October 5, 2013
Book Bits | 10.05.13
● The Fall of the Euro: Reinventing the Eurozone and the Future of Global Investing
By Jens Nordvig
Summary via publisher, McGraw-Hill
The euro started out with great promise, but it has seen major problems in the last few years. What will happen if Germany decides to drop the euro? Greece? Italy? Spain? How will your investments be affected? The financial crisis of 2007-2008 may have had its epicenter in the United States, but it exposed fault lines inherent in the euro. Some have given way, resulting in crises in Greece, Spain, Ireland, Cyprus, and other European nations. But if action isn't taken soon, the whole European financial system might give way to a crisis the likes of which the world has never seen. Jens Nordvig describes the potential outcome as "financial anarchy." The Fall of the Euro is a detailed exploration of this precarious situation. As Nomura's global head of currency strategy, Jens Nordvig is among the world's top experts on the euro, and he provides the information, insight, and authoritative analysis you need to make the wisest investment decisions possible.
● David and Goliath: Underdogs, Misfits, and the Art of Battling Giants
By Malcolm Gladwell
Review via The Christian Science Monitor
Goliath had it coming. But why did the big guy take the big fall that's inspired countless generations of underdogs to aim high? Malcolm Gladwell, America's patron saint of human behavior, offers an unexpected answer in his new book and uses it to puncture our assumptions about winners, losers and power itself. David and Goliath: Underdogs, Misfits and the Art of Battling Giants is enlightening and entertaining, even if Gladwell's grand theory wobbles a bit. It's not just a rock that slays Goliath, it turns out, and David is more than a man with a slingshot. As Gladwell explains, being a hulk of a guy – or, as the behemoth's mother might have put it, just big-boned – gives Goliath advantages and disadvantages.
● Avoiding the Fall: China's Economic Restructuring
By Michael Pettis
Excerpt via Bloomberg
If we accept the argument that China must, and will, rebalance its economy by reducing its reliance on investment, what happens if it proves politically impossible to cut investment rates sharply? Gross domestic product growth rates would remain very high, but debt levels would also grow unsustainably. At some point, China will reach its debt capacity limits and no longer be able to fund investment.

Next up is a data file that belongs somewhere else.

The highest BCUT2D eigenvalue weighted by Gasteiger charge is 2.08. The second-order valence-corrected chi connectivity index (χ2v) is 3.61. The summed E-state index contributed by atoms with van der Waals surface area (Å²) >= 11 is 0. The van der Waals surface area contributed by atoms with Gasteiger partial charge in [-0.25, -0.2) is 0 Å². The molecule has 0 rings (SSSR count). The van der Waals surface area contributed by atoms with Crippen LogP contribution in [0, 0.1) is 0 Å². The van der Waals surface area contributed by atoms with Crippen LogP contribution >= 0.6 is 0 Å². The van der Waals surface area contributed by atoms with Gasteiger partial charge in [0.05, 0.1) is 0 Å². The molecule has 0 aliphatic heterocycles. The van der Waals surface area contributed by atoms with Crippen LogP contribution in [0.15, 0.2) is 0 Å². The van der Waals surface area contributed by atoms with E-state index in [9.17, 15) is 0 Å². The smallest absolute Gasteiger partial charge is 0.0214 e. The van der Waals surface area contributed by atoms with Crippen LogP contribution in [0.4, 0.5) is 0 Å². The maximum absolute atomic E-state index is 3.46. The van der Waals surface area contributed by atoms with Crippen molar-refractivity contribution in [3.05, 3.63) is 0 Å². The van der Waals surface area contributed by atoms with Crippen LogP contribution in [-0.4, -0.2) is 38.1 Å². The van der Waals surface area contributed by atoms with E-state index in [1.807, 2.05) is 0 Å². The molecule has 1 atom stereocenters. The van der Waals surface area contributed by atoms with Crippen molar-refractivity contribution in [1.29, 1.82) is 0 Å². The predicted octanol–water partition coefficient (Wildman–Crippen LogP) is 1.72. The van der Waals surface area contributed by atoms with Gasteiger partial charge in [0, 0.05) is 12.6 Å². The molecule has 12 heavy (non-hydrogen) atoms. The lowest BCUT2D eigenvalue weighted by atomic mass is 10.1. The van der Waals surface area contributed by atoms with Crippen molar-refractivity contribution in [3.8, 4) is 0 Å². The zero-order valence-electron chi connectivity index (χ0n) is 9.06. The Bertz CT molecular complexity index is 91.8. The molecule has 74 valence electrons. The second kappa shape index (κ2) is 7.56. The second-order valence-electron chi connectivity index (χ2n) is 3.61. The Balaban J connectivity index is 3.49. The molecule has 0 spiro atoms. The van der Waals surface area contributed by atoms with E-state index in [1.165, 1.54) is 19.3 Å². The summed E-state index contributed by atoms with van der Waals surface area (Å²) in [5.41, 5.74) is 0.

At this point, the country would fall into the self-reinforcing process of chaotic adjustment that characterized the U.S. in the early 1930s or Brazil in the mid-1980s. As investment falls and GDP growth grinds to a halt, rising financial distress causes businesses to fire workers. Unemployment causes consumption growth to drop, and GDP growth falls even further, resulting in more distress.
● What Happened to Goldman Sachs: An Insider's Story of Organizational Drift and Its Unintended Consequences
By Steven G. Mandis
Summary via publisher, Harvard Business Press
This is the story of the slow evolution of Goldman Sachs--addressing why and how the firm changed from an ethical standard to a legal one as it grew to be a leading global corporation. In "What Happened to Goldman Sachs," Steven G. Mandis uncovers the forces behind what he calls Goldman's "organizational drift." Drawing from his firsthand experience; sociological research; analysis of SEC, congressional, and other filings; and a wide array of interviews with former clients, detractors, and current and former partners, Mandis uncovers the pressures that forced Goldman to slowly drift away from the very principles on which its reputation was built. Mandis evaluates what made Goldman Sachs so successful in the first place, how it responded to pressures to grow, why it moved away from the values and partnership culture that sustained it for so many years, what forces accelerated this drift, and why insiders can't--or won't--recognize this crucial change.
● Exodus: How Migration is Changing Our World
By Paul Collier
Summary via publisher, Oxford University Press
In Exodus, Paul Collier, the world-renowned economist and bestselling author of The Bottom Billion, clearly and concisely lays out the effects of encouraging or restricting migration. Drawing on original research and case studies, he explores this volatile issue from three perspectives: that of the migrants themselves, that of the people they leave behind, and that of the host societies where they relocate. As Collier shows, emigrants from the poorest countries of the world tend to be the best educated and most ambitious. And while these people often benefit economically by leaving their home countries, they also drain these countries of the skills they so desperately need. In the absence of controls, emigration would accelerate: the poorest countries would face nothing less than a mass exodus. Ultimately the danger is that both host and countries of origin may lose their national identities -- an outcome that would be disastrous, Collier argues, as national identity remains a powerful force for good. Migration must be restricted to ensure that it benefits both those countries left behind and those opening their doors.
● Greed Can Be Good: Towards a New Paradigm for Investment Banking in the Twenty-First Century
By David Charters
Summary by author via publisher, Elliott & Thompson
Do we need a new code of ethics? A different approach to the way we do business? Or should we just repackage the old one and carry on? There are no definitive answers and clearly no easy ones for an industry used to getting its own way. All I can offer is the insight of an insider and my reflections for the future. Plus my assurance that whatever happens, bankers will still come out on top. We always do.
Posted by jp at October 5, 2013 4:20 AM